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Penn State History Lessons: The Nittany Lion Mascot

More than fifty privileged people have worn the Nittany Lion costume to embody Penn State’s beloved mascot throughout its lifetime. Beginning unofficially with a mule and ending with today’s version, there isn’t time to explain the Nittany Lion’s rich history on even the most honest campus tours.

old coaly

Some credit a mule named “Old Coaly” as Penn State’s unofficial mascot before the Nittany Lion. Old Coaly arrived in State College in 1857 and helped construct Old Main by hauling limestone blocks to the construction site from a quarry located near the intersection of College Avenue and Pugh Street, where a plaque now commemorates the site.

The University purchased Old Coaly for $190 at the end of Old Main’s construction. He spent 30 years helping with landscaping and farm chores on campus, so 1863-1893 Old Coaly served as the beloved, unofficial mascot of Penn State (or at that time, the Agricultural College of Pennsylvania). Students loved Old Coaly so much that his skeleton was preserved and is still on display at the the HUB-Robeson Center on the first floor near the Freeman Auditorium.

The Nittany Lion would come soon, however. According to legend, Penn State senior Harrison D. “Joe” Mason visited Princeton University to play for the Penn State baseball team in 1904. Facing Princeton’s intimidating tiger mascot, Mason was embarrassed by Penn State’s lack of a mascot, so he made one up on the spot. Because the Bengal tiger was supposed to indicate the challenge of playing against Princeton, Mason thought of a mascot he knew could beat a tiger — a lion.

Specifically, Mason thought of the mountain lion that roamed Mount Nittany until the 1880s, and his idea must have worked, as Penn State beat Princeton that day. After the game, the Penn State Nittany Lion grew so popular that it eventually became the school mascot even without an official vote. Mason defended his choice and encouraged other students to accept the Nittany Lion as the official school mascot by writing about it in a humor paper he co-founded called “The Lemon.”

“Every College the world over of any consequence has a College Emblem of some kind,–all but the Pennsylvania State College…What do You Say? Why not get for State College, Our College, the Best in all the Menagerie of College Pets.–Our College is the Best of all,–Then why not Select for ours, The King of Beasts,–The Lion!” he wrote.

The student body loved the idea of making the Nittany Lion its mascot. Though the lion did not make a public appearance until the early 1920s, a pair of lion statues dubbed “ma” and “pa” were placed atop the columns at the university’s main entrance on College Street and Allen Street in 1907.

1910 lion--
Photo: Penn State Archives, 1910

Two stuffed mountain lions were placed in Rec Hall to watch over athletic events during the 1920s. As you can see above, they were really quite something.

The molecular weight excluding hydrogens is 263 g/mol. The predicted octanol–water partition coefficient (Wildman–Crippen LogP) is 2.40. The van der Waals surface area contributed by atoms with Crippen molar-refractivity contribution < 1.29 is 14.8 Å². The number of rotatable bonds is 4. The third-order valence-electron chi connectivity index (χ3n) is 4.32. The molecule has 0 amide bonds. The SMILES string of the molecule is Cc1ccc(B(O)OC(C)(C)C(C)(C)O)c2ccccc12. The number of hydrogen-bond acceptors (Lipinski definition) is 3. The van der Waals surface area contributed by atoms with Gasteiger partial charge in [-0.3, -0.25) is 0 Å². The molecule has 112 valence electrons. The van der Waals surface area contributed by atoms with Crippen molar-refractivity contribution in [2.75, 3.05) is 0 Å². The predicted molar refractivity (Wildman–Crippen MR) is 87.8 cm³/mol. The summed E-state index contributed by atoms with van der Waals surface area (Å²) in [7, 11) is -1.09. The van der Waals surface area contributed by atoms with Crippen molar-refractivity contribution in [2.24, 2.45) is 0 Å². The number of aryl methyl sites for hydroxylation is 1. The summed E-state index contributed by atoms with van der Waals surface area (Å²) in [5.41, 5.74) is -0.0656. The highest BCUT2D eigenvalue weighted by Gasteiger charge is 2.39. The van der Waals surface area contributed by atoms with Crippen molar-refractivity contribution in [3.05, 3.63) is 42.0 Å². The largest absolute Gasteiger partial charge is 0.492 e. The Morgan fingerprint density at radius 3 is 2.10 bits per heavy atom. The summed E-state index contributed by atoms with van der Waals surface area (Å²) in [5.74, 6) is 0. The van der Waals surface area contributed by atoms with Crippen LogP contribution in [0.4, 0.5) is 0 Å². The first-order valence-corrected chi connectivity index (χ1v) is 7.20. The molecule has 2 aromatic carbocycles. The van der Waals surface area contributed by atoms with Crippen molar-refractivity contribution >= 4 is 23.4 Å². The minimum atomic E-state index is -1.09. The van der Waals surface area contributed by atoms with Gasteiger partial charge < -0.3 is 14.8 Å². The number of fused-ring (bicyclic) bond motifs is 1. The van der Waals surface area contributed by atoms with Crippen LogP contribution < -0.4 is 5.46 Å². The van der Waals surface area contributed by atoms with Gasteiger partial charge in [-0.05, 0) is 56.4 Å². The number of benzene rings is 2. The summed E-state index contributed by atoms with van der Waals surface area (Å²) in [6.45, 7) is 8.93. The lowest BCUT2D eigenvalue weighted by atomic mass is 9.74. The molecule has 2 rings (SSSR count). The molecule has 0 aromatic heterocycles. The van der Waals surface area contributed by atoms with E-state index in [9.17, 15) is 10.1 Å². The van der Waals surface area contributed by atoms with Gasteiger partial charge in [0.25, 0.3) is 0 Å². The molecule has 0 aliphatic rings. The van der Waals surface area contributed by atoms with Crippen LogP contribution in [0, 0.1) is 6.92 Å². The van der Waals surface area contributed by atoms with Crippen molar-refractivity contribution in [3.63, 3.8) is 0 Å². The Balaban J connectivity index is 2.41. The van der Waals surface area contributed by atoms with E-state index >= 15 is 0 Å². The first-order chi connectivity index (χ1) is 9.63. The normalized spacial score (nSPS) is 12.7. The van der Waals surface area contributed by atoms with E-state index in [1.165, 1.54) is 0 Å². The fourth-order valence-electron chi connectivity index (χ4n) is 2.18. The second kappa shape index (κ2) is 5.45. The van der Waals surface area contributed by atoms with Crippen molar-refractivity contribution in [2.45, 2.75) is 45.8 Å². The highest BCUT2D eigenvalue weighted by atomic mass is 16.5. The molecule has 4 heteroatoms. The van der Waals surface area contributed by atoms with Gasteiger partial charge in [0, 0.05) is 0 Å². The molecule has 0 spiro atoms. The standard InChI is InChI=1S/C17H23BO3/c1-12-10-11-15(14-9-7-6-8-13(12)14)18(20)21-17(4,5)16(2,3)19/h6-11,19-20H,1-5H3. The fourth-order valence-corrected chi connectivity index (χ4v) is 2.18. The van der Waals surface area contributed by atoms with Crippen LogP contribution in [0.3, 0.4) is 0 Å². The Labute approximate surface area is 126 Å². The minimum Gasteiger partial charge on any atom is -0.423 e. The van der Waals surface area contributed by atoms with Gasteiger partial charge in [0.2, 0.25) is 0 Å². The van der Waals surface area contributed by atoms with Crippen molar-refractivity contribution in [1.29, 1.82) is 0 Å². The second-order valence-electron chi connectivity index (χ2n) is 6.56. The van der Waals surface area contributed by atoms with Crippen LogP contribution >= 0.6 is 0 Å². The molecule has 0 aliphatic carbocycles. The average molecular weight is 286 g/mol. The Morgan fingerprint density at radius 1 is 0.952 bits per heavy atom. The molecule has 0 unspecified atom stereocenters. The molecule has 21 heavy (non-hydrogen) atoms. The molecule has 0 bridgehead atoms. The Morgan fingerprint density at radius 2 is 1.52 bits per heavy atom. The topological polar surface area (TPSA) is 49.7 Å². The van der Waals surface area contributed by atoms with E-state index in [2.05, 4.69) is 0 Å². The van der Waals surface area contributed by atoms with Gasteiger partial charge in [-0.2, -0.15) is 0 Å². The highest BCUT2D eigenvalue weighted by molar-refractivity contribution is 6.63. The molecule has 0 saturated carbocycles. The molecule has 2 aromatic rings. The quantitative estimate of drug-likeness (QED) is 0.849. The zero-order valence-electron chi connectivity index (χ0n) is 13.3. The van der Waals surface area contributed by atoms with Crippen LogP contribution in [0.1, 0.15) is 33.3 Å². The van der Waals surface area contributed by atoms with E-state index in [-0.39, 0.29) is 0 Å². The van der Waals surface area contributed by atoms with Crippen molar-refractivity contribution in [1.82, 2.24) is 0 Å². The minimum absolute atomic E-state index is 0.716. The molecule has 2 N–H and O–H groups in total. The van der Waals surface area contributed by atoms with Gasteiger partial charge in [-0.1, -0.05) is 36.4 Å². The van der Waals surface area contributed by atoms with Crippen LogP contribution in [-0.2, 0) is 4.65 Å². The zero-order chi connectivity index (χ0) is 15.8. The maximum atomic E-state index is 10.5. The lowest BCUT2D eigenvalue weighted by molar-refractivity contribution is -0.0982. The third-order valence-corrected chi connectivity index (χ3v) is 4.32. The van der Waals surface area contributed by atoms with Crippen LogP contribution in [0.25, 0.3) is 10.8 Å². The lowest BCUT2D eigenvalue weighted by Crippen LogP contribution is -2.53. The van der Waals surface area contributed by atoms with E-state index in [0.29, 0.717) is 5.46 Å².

Student Richard Hoffman was chosen to wear an African lion suit to athletic events in 1922. Hoffman, called the “man in the suit,” previously played the lion in the Penn State Players’ production of “Androcles and the Lion.”

This first mascot debuted as Nittany Leo I, and was nothing like today’s costume. In the Nittany Lion’s early days, it was required to walk on all fours like a real lion and came equipped with an African lion’s mane.

1929 nittany lion--penn state archives
Photo: Penn State archives

Former Glee Club member James Leyden also wrote “The Nittany Lion” song for the lion between 1922 and 1924. The Blue Band still performs this song, though students often incorrectly refer to the song’s title as “Hail to the Lion.”

The Lion disappeared from the public for a short while in the 1930s when students created the idea for the Lion Shrine, but the Lion reappeared better than ever in the 1940s. The Lion now resembled an actual mountain lion, and had its own routines, comedic skits, and entertaining performances.
Photo: Penn State Archives

The Nittany Lion grew to be the ultimate symbol of Penn State, but even by the 1950s it was not quite the same as today’s Lion.
Photo: Penn State Archives

During the 1960s, the costume reverted back to the original African lion style for a time.

Photo: Penn State Archives

The 1970s brought another new version of the Nittany Lion — mountain lion once again, he had become more than a football game staple. Attending various sporting events and incorporating other aspects of student life into his agenda, the Nittany Lion emerged as a symbol central to Penn State’s identity.
Photo: Penn State LIbraries

After 60 years of the Lion varying between African lion and mountain lion, he began to resemble the Lion we know today in the 1980s.

The Nittany Lion at SportsNation
Photo: Becky Perlow/Onward State

Meiko DeAngelo accepted responsibility for the Lion costume in 1990 and updated the costume with the help of her son-in-law, John Tucker. The updated version sported a new set of teeth, and the base of the head became a helmet, adding more structural support to the costume and developing the modern Nittany Lion mascot.

It took decades for the original Nittany Lion costume to progress into our beloved Nittany Lion, but the efforts of all those involved are what make the Lion a symbol to admire.

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About the Author

Erin Servey

Erin Servey writes and copy-edits for Onward State. She's a Junior Schreyer Honors Scholar and Paterno Fellow at Penn State, studying English and psychology, with a French minor. Editing, poetry, and photography are her passions. Send questions and comments via e-mail ([email protected]) and follow her on Twitter (@ErinEServey).

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